Bermudas: Long Shorts
Three years ago, Mohed Altrad, the lorry magnate (a self-confessed bastard by birth), secured the patent for the jerseys. He is the richest friend of Laporte, ex-Sarko minister of sport, and currently* president of the rugby federation. And their relationship is now a court case. Clearly the rules of fairness were not in operation. Cash was exchanged and favours bestowed. The businessman got the best deal. The World Cup is next year. He paid peanuts for worldwide publicity.
I wonder if the matter would have ever led to a legal process if Altrad was not a an Arab? Fear of Islam taking over France is a right-wing flight of fancy. But it sells papers and books and now gains votes (the national front moved from 3 members of parliament to 68). However, I doubt if either will get locked up. Tomorrow I will know.
Coda: I was right. Though the case went against the two, neither will be put behind bars. A relatively modest fine was imposed, but Laporte has lost his job. Still the Altrad logo remains on the French jerseys.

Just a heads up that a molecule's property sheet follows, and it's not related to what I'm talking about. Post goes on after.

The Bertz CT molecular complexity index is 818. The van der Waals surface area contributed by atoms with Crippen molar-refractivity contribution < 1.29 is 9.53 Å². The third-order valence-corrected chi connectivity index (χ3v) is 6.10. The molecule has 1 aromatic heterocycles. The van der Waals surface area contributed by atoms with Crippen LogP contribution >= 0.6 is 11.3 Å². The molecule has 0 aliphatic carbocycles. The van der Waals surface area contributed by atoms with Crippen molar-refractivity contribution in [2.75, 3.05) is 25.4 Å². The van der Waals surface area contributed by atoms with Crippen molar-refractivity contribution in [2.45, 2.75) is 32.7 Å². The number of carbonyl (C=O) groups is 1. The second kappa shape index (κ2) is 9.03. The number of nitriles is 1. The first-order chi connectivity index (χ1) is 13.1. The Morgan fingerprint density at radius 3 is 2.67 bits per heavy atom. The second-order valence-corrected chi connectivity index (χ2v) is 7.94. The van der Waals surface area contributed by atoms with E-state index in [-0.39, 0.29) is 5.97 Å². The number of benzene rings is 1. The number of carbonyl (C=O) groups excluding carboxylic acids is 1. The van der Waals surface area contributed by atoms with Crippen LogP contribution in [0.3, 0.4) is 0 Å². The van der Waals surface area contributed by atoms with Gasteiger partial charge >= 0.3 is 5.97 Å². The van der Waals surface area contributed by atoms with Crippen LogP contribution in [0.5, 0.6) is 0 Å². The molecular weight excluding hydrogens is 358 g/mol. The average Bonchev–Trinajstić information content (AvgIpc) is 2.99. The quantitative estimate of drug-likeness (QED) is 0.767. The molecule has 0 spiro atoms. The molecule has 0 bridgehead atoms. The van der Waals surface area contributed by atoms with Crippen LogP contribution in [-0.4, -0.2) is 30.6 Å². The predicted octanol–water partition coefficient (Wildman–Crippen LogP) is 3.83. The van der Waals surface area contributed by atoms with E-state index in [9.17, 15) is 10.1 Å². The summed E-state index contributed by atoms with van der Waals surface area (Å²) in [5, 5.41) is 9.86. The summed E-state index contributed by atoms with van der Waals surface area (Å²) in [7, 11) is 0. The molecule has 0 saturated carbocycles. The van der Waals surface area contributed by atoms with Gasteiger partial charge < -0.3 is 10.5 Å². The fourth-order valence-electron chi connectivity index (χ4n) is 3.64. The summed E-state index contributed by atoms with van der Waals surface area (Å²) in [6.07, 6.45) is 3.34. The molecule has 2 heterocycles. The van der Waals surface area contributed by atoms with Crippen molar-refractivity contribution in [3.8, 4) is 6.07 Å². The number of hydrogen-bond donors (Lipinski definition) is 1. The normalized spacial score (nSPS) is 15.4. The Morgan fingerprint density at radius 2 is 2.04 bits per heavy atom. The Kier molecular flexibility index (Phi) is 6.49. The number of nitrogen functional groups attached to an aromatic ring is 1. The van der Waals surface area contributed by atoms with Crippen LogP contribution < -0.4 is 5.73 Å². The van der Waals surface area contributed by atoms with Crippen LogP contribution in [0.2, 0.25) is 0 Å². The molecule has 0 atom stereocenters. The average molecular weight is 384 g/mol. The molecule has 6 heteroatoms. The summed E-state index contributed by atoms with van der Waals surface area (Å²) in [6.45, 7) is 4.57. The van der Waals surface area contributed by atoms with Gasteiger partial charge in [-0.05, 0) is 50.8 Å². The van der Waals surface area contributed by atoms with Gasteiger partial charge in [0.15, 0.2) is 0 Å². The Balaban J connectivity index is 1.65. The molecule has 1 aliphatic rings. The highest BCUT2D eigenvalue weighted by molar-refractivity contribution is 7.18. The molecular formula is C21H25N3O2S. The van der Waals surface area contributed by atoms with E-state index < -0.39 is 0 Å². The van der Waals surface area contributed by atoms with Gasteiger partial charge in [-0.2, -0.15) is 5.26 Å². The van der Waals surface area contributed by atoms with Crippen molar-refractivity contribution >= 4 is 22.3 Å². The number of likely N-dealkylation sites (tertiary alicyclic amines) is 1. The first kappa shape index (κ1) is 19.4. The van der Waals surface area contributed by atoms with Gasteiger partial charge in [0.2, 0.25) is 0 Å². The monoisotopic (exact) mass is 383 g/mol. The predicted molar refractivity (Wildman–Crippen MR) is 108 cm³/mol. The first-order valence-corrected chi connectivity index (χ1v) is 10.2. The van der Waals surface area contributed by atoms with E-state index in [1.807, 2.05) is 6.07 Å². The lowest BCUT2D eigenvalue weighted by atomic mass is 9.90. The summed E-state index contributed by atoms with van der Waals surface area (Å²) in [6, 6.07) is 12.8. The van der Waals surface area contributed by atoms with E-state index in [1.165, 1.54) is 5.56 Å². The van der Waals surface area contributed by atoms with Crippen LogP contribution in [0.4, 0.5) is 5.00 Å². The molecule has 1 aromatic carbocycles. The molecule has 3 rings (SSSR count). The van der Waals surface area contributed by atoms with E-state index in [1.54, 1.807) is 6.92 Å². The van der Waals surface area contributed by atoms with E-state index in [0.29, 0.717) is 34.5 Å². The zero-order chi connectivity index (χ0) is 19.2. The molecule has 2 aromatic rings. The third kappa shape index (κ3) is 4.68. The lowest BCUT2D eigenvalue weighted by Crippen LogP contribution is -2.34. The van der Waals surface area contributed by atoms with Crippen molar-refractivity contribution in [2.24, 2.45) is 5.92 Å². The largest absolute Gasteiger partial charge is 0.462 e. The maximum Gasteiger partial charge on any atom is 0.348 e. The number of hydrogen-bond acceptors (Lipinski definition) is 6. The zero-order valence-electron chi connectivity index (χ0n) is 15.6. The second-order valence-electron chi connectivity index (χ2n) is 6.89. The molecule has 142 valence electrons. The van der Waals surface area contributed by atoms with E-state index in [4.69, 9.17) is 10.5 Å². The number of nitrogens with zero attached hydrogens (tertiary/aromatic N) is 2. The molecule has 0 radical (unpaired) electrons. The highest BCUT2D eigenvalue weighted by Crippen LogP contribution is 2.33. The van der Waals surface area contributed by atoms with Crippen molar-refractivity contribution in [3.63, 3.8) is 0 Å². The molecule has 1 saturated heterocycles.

A Thought or Two about Tim
In Paul O’Connell’s autobiography his insecurity as a rugbyman comes as a surprise. For most of his career he was top of the world as a second row forward. Soaring to catch touch throws like a swan and distributing the ball with calm confidence. But 'could do better' was his motor, and it was fueled by vague fears. .
One chapter is about sessions with a sports psychologist. The usual singsong about the salience of positivity for high achievers. But it contradicts Paul’s mindset. Negative thoughts kept him going harder and on the ball.
Tim Stimpson the English fullback joined Perpignan in 2003 and never played because of an injury. I was treated for a collapsed back muscle (too much mountain-climbing on my bike) in the same clinic and I asked him what was he thinking when kicking goals. and was told he was thinking of all the terrible regrets he'd have should he miss. his success rate in internationals was almost 90%,